Afghan Disaster Holds Lessons for Western Policy in Balkans

The West should see its humiliation in Afghanistan as a wake-up call to reconsider its strategies in other parts of the world – like the Balkans.

“The very same politicians who told us that Afghanistan was critical, that was worth dying for, that was the existential threat to global security… suddenly wake up one morning and say it doesn’t matter at all.” This is how Rory Stewart, former UK International Development Secretary, explains the last moments of the Afghan saga.

Stewart’s view encapsulates the resentment of those who think the West was, and is, morally obliged to do more for the Afghan people. It also conveys the disillusionment of many Afghans who believed in a better future for their country.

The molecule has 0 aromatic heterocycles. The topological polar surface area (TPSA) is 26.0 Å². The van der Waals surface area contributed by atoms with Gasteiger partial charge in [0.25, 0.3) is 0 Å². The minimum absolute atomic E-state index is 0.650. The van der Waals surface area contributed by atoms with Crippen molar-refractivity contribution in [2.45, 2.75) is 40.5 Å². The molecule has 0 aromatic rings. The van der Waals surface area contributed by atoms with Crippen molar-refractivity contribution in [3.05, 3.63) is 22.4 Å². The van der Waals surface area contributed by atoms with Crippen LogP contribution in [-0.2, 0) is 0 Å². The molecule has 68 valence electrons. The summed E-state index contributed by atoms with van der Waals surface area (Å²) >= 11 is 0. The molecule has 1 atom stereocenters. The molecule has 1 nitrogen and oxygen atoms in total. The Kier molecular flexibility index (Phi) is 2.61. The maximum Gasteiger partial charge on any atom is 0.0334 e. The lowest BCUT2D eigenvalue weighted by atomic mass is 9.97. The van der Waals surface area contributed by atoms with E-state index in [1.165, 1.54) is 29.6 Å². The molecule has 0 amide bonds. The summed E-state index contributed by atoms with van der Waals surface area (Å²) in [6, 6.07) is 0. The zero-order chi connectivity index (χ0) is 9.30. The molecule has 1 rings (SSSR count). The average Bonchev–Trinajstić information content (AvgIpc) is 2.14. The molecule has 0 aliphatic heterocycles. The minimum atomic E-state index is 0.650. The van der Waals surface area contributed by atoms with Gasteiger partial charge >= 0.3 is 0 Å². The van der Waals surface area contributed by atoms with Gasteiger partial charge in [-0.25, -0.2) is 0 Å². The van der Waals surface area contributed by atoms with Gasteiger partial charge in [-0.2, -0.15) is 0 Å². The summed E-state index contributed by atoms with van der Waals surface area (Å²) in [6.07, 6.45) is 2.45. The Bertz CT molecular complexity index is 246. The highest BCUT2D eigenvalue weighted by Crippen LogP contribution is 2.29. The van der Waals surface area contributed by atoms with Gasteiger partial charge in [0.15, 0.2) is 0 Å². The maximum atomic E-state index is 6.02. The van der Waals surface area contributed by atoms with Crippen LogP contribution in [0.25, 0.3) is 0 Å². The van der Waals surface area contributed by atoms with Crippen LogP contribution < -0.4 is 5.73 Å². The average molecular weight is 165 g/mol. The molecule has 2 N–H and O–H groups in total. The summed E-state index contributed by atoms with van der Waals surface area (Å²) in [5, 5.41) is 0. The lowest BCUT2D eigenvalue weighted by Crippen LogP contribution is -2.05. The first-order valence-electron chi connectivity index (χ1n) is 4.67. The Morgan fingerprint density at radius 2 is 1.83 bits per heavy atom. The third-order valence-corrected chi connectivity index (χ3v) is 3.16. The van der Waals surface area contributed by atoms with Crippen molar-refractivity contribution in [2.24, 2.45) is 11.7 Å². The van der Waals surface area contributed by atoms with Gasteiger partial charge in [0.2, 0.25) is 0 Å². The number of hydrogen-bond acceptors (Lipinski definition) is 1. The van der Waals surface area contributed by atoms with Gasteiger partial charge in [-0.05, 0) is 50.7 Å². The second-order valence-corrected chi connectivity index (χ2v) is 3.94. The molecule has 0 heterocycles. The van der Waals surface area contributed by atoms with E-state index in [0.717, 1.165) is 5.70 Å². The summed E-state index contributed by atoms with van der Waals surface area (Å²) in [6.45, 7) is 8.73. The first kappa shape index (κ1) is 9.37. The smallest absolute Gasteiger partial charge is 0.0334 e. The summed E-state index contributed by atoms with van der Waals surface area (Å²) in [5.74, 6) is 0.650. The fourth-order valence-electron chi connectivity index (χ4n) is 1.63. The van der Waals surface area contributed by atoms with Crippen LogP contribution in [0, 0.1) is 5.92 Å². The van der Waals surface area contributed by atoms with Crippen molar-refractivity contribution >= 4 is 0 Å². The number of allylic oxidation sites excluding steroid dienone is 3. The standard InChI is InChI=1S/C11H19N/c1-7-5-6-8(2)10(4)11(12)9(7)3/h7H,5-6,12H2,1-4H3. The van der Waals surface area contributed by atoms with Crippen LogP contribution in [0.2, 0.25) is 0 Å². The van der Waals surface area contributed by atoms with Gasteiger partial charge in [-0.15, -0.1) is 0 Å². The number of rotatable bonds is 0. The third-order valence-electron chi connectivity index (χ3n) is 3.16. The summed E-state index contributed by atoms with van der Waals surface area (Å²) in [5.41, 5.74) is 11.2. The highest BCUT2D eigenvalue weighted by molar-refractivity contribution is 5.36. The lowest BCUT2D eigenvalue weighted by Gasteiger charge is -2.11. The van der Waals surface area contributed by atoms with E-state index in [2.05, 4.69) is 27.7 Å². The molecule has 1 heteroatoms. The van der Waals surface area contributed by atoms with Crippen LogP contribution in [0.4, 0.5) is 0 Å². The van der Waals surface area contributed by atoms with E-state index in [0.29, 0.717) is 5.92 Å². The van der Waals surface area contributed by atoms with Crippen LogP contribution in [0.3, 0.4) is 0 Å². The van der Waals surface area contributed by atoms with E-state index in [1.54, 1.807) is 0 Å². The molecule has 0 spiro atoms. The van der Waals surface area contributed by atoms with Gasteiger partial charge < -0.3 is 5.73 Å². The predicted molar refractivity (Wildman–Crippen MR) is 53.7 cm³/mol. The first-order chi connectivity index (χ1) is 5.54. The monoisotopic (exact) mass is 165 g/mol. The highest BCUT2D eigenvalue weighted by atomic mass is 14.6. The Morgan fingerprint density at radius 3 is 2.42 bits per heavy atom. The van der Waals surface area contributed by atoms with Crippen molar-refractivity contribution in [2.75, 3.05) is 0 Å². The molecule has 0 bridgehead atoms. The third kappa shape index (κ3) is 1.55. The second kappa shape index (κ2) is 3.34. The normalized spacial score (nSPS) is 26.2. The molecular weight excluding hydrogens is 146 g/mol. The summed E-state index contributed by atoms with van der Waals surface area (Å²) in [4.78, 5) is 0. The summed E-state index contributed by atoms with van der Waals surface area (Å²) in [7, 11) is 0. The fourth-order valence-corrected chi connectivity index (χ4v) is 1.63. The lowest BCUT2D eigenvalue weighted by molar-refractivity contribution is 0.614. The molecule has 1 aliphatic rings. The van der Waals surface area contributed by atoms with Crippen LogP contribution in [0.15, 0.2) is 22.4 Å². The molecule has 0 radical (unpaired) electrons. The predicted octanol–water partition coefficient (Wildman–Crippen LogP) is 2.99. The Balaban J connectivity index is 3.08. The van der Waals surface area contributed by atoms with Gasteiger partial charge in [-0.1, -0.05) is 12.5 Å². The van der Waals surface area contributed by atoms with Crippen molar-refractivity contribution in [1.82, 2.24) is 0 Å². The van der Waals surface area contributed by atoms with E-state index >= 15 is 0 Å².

It is not difficult to understand the symbolic meaning of Afghanistan for the West and the US in particular. After the terrorist attack in 2001, the “war on terror” was the biggest and, by far, the most significant US project in the 21st century.

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